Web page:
By Kunal Shah, Associate Principal, ZS, and member of HSMAI’s Revenue Optimization Advisory Board
Technology is advancing at a lightning pace right now thanks to all of the innovation that has come out of the pandemic, changing how many revenue optimization professionals do their jobs. Along with being a topic of discussion at HSMAI’s ROC Americas event last month, HSMAI’s Revenue Optimization Advisory Board (ROAB) recently discussed how automation is coming into play on a recent call. Here are key takeaways from our discussion:
WHAT IS INTELLIGENT PROCESS AUTOMATION?
Intelligent process automation (IPA) is a system that mimics human action, is noninvasive, and is very quick to implement, making it a great choice for many revenue professionals to solve their problems. IPA can do things that many revenue management systems (RMS) cannot. “Where I think this could be valuable is that it almost can offer enhancement or customization to whatever your environment is, especially if you’re looking at something like portfolio management in some way,” one ROAB member said.
IPA is especially fruitful in problem solving, regardless of what area one is dealing with. By setting parameters or terms of search, IPA can mine data to identify potential problems. This allows human problem solvers to focus on solutions rather than trying to identify what is wrong.
Hoteliers shouldn’t worry about the scale of the problem when it comes to IPA; products are equally flexible when dealing with problems large or small. One ROAB member remarked that “even within IPA, there’s a spectrum of what can be done with it.”
Another ROAB member said that she found IPA to be valuable when she implemented it. “I had looked into it with one of our programs, where we had one person using a portfolio of hotels, and traditionally they would spend their morning collecting all of their reports,” the member said. “And by using IPA, they pressed a button and IPA went ahead and took all the reports, put it in a repository for them. And that freed up enough time per person that we were actually able to not only get more efficiency out of the associate, but we actually were able to reduce staff.”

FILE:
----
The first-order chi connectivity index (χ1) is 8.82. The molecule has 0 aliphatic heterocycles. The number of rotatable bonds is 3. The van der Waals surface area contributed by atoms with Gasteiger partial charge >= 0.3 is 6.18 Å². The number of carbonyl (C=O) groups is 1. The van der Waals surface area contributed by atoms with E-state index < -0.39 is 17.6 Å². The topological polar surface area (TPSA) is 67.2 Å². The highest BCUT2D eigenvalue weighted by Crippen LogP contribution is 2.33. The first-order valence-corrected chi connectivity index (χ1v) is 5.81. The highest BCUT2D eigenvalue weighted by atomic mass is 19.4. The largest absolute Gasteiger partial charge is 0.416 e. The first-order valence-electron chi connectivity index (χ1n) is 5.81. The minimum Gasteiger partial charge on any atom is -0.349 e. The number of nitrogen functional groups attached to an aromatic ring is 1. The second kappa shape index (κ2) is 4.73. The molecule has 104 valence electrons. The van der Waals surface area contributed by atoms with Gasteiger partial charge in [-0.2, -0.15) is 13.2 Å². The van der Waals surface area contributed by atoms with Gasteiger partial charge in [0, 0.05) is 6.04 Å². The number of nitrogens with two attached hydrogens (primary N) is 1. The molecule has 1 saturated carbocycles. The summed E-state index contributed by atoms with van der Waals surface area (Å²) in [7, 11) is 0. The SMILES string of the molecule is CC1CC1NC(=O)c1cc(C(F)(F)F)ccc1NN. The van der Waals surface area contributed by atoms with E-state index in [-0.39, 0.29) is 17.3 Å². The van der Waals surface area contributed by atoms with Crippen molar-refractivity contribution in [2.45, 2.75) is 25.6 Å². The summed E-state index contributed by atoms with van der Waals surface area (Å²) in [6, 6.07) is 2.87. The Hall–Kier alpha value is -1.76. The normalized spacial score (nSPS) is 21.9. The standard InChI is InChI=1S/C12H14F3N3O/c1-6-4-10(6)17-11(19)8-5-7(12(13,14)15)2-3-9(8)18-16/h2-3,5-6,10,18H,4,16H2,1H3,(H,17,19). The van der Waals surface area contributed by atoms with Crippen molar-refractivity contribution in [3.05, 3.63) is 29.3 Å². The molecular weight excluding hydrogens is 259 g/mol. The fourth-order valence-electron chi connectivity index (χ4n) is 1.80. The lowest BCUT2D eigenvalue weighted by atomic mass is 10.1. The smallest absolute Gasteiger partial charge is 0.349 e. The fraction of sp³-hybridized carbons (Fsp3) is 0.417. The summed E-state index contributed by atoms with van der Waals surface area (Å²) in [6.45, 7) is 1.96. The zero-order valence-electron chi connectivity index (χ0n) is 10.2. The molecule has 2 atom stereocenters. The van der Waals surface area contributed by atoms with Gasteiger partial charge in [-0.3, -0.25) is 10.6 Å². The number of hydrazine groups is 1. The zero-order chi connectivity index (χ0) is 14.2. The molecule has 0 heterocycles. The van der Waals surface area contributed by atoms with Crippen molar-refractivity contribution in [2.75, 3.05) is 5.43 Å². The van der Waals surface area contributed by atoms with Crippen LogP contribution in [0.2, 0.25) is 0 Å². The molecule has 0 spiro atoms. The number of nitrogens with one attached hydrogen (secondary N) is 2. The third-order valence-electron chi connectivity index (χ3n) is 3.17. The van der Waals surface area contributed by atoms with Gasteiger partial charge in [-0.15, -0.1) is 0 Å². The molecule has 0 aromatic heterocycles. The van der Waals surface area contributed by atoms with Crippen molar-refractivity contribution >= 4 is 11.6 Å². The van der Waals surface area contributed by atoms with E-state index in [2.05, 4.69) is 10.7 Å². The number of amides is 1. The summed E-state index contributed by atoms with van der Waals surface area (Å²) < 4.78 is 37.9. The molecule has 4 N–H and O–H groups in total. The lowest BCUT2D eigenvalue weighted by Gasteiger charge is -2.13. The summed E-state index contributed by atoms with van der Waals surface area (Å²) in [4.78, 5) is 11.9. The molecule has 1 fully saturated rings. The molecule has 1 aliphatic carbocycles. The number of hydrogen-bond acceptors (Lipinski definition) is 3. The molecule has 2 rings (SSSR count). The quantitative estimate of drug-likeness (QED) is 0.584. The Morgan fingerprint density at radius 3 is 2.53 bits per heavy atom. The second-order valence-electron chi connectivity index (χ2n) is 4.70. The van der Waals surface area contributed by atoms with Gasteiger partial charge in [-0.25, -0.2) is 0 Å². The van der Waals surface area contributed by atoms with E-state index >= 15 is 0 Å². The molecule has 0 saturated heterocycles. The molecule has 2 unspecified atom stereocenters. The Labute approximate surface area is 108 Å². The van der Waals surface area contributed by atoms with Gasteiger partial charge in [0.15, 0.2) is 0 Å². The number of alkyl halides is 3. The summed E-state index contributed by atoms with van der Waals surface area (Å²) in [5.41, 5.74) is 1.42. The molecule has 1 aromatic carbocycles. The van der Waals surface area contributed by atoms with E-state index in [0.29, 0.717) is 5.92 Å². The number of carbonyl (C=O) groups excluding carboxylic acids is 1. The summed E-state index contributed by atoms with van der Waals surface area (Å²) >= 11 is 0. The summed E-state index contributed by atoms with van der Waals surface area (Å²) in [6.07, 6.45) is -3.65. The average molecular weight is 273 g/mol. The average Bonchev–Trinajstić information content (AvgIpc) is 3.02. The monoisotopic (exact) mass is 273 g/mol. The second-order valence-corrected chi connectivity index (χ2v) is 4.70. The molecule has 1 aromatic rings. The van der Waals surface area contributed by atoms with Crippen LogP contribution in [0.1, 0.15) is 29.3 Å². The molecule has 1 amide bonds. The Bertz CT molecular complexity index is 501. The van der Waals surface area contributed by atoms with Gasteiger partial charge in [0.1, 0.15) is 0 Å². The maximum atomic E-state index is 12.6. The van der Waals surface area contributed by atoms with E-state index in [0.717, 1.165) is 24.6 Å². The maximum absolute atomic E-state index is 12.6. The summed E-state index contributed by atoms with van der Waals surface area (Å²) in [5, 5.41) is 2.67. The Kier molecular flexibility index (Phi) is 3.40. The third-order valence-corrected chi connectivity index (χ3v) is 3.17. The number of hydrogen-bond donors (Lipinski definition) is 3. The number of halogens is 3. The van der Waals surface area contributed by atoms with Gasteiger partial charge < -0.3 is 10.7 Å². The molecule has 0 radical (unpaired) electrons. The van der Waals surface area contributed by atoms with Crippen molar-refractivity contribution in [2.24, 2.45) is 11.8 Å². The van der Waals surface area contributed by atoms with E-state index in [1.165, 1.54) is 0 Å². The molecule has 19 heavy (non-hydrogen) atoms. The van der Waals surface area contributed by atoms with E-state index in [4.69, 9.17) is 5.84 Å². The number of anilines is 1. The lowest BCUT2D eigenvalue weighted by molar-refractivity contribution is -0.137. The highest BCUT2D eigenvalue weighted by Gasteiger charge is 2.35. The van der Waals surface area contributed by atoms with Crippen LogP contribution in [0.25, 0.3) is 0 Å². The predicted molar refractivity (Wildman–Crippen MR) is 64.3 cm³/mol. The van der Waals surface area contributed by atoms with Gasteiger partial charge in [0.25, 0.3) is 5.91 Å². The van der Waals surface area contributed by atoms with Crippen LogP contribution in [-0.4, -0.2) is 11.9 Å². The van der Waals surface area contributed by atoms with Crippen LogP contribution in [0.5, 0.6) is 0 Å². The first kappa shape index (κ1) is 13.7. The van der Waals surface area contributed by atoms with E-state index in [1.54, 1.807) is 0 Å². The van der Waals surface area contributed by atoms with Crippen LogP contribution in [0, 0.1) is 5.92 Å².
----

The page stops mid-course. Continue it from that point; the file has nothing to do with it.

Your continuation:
WHEN TO USE IPA
ROAB members also discussed when IPA is most impactful. Companies must consider whether automating a system or simply replacing or upgrading it may be the best solution. One ROAB member suggested that when a project “crosses a certain threshold of investment that’s going to touch across the company and starts to get really big, that’s when you might want to start looking at some tech investments.”
Another issue to think about is the repercussions that come from automating a particular process. Companies should be wary of using IPA as a quick fix and should consider the downstream effects of automating a process. “IPA sometimes does something which will push the bottleneck somewhere else,” one ROAB member said. “Just think of it as a dam that you just open the dam and the water comes flowing in. Where two people might have handled it easily earlier, the increased efficiency might now necessitate a further investment, which companies may or may not be able or willing to make at this time.”
Another ROAB member added, “What I would suggest, if you’re ever going to go down this journey, is to be a little bit deliberate about choosing what automation software to use. Make sure you’re comfortable with whatever you’re building.”
With proven success on smaller projects, companies can feel more comfortable using IPA for larger projects. But whatever path a company chooses, they should build in ground rules and standardized processes, and above all, maintain a level of comfort with how they are using IPA. As one ROAB member said, “You have so many different pieces going on in these disparate ways as you scale up. But for some of these bigger things, you probably want to have some standard processes.”
As with anything, companies should approach IPA carefully, start small, consider the possible effects, and build in structure to ensure that IPA is achieving your objectives.